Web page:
Lacking any ears like many other spider species, jumping spiders were once thought only to be able to feel vibrations from sound waves traveling through the air no more than just a few centimeters away or closer.
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But new research discussed in Current Biology suggests that jumping spiders may be able to feel these airborne vibrations several meters away thanks to very sensitive hairs on their legs.
These findings were stumbled upon completely by accident by Cornell and Harvard University’s Paul Shamble and his colleagues.
The team had implanted special electrodes into the jumping spider’s brain under a microscope, something that hasn’t been done before, and listened for neurons firing while testing the spider’s visual sensitivity.
When one of the researchers rolled away in his chair, he’d noticed that the neurons fired, suggesting the spider could hear, or more realistically ‘feel,’ the vibrations of sound in the air even when the action was taking place more than a few centimeters away.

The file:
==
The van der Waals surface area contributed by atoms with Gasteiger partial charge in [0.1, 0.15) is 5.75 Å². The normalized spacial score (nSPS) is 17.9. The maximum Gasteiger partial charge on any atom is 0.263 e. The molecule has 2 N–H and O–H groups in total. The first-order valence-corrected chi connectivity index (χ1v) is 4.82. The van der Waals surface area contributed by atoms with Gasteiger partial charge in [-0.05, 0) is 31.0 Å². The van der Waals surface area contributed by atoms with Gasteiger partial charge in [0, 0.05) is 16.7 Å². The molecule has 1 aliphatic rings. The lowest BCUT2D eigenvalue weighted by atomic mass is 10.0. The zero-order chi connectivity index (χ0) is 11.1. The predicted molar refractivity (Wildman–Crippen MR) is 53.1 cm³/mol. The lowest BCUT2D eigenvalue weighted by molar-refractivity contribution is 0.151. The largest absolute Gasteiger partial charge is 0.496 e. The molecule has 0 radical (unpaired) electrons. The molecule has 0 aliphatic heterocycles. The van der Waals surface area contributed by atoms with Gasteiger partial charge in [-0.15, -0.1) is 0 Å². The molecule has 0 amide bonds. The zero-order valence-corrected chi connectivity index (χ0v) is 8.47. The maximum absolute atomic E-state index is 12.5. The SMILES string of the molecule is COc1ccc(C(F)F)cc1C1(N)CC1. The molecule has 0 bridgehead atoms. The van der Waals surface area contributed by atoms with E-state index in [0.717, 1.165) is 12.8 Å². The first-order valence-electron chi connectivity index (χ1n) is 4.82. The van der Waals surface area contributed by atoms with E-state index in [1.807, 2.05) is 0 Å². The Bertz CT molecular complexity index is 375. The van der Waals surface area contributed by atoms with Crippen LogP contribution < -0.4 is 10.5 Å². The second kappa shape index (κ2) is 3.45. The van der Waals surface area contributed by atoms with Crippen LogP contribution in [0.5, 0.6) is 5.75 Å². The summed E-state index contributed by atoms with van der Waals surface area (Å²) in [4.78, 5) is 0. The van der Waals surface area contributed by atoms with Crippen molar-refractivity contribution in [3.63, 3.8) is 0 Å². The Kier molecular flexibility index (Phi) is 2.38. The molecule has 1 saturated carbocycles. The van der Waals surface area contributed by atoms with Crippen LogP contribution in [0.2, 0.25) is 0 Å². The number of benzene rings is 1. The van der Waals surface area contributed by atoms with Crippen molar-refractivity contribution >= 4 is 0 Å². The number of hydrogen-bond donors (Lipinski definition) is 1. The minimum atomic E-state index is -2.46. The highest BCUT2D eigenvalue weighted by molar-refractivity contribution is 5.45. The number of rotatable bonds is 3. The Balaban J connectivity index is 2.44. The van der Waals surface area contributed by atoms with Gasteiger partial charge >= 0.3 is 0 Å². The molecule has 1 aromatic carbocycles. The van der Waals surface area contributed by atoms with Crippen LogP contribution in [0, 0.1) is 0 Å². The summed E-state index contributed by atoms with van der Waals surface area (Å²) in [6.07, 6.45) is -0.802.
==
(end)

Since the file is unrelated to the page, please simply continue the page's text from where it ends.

The team then went and clapped their hands from a distance, and the neurons were found firing even then, confirming what they had thought they found.
"The sensory world of the tiny jumping spider was thought to be dominated by sight and tactile touch," says lead researcher Paul Shamble. "Surprisingly, we found that they also possess an acute sense of hearing. They can hear sounds at distances much farther away than previously thought, even though they lack ears with the eardrums typical of most animals with long-distance hearing."
Jumping spiders probably aren’t the only species to perform this sensory feature, as multiple different spider species may have the same mechanisms for sensing sound where ears and hearing aren’t exactly their best sense. Most rely on sight for everyday life.
The frequencies that spiders can hear from this innate ability is equally as interesting, as they’re about to hear the same frequencies you could expect from the wingbeats of wasps, which are spiders’ arch rivals in the animal kingdom. Such may permit them to hide from predators.
More research will now be conducted in other species of spiders to see whether or not the same kind of brain activity is present.